Back to the books on DVD...that is a big help, because my kids like to watch screens...you can get books on dvd and then have the subtitles playing as well...you can also 'read' books on the computer where the kids flip the pages with a click and listen to the audio...those helped us get more 'into' reading as well....

    Topsy ~ I find myself reading the 'lesson books' to my kids...ie: the other night (they can hear me from their room when I'm in mine) my son wanted me to read to him, but it was after bedtime & he was invading MY time...so I just read my book (that I was reading at the time) out loud (which was an art manual on how to teach children colors, lines, etc) and he totally applied a bunch of it to our artwork the next day! He may of gotten more out of it then I did...??? Your comment about reading school related books reminded me that I can read teacher manuals and my son will 'get' what we are doing without me really going thru the motions of 'teaching' (if that makes sense?)
    Last edited by Lou; 11-11-2011 at 11:04 AM. Reason: add to topsy so I didn't post again... :)
    DS - 7 - An active, senstive & brilliantly clever negotiator
    DD - 5 - A drama princess who wears her heels & tiara to collect rocks in the mud.

    2011-2012 GOALS = to not stress out my children or our family with the learning/teaching process...to teach the love of learning...to enjoy my children to the fullest so when they fly the coop, I don't look back with regrets.

  8. #8
    Senior Member Evolved bcnlvr's Avatar
    Join Date
    Mar 2011
    Posts
    745

    Default

    Quote Originally Posted by m2wandc View Post
    audio books and books on DVD helped us cross that bridge. BEFORE I also had a child that really disliked bedtime story time...he would give me the "awww do I have to" thing....he's interrupt, glaze over, fidget, be bored, etc...but I found that if I read to him "his interests" (at the time it was pokemon) he would listen...so I would read the pokemon stats, what their battle skills were, their numbers, etc...and then he would listen...and I would play audio books in the car and tell the kids "shhh I REALLY need to hear this" and eventually something kid funny (I think we started with Junie B Jones audio books and then Magic Tree House audio books) and they would start to listen...I would turn it off and get the "whoa...I was listening to that" ... (it was more of a mom's just checking type turn off, hee, hee)...and now they are up to harry potter and other much longer books...they got thru 'secret garden' which was long...and they seem to remember from the last car ride where we were...but it always hasn't been that way...I had my fair share of reading pokemon stats (which I hate) and listening to shorter, but kid friendly stories in the car before any kind of 'reading' magic happened in this house...also me letting go of my child sitting still helped a lot!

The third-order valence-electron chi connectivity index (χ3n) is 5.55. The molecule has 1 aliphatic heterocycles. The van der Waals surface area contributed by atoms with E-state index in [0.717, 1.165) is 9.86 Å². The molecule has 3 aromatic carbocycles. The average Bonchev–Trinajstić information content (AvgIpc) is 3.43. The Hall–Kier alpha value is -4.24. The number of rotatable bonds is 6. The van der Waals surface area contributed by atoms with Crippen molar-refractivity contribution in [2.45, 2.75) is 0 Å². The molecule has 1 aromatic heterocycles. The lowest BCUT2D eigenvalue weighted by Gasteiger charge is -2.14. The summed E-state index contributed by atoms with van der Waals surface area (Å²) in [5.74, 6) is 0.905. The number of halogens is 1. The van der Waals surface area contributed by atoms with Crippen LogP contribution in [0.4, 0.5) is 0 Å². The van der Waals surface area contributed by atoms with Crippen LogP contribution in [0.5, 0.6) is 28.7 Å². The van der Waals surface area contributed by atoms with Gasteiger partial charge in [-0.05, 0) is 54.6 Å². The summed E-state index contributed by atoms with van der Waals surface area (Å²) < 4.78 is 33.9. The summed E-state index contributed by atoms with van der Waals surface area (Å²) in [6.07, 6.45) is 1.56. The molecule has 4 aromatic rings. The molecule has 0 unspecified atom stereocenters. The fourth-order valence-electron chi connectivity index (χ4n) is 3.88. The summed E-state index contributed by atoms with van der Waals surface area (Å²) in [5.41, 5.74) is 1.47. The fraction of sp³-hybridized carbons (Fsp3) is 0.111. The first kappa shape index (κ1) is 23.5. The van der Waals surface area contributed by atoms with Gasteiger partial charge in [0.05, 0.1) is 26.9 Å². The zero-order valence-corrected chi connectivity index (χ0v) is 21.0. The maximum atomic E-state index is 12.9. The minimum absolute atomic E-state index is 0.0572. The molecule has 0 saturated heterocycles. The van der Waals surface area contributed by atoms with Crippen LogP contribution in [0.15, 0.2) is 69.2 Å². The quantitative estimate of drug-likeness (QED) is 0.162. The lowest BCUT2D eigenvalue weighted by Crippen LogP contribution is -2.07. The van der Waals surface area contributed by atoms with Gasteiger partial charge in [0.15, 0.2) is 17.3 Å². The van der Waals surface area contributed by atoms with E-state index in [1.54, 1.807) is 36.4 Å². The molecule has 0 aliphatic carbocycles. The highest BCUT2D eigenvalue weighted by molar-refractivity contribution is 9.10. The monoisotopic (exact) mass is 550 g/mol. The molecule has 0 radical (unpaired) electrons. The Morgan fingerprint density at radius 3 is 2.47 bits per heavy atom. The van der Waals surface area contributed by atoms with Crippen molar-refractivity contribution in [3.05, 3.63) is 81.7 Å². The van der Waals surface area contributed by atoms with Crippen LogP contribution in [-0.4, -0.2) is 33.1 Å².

Back to the books on DVD...that is a big help, because my kids like to watch screens...you can get books on dvd and then have the subtitles playing as well...you can also 'read' books on the computer where the kids flip the pages with a click and listen to the audio...those helped us get more 'into' reading as well....
    I hear you. BTDT, I think that I have decided to pick my battles. My sons have WIDELY divergent interest areas and audio books are WORSE than ME reading. I tried them in the house, on the ipod, in the car. Nope. So then we went to the DVD's. A *little* better, but for two kids to do different books, there wasn't the time and we only have one computer to play DVDs on. (we don't have a dvd player or TV, only a desktop computer that is shared by everyone).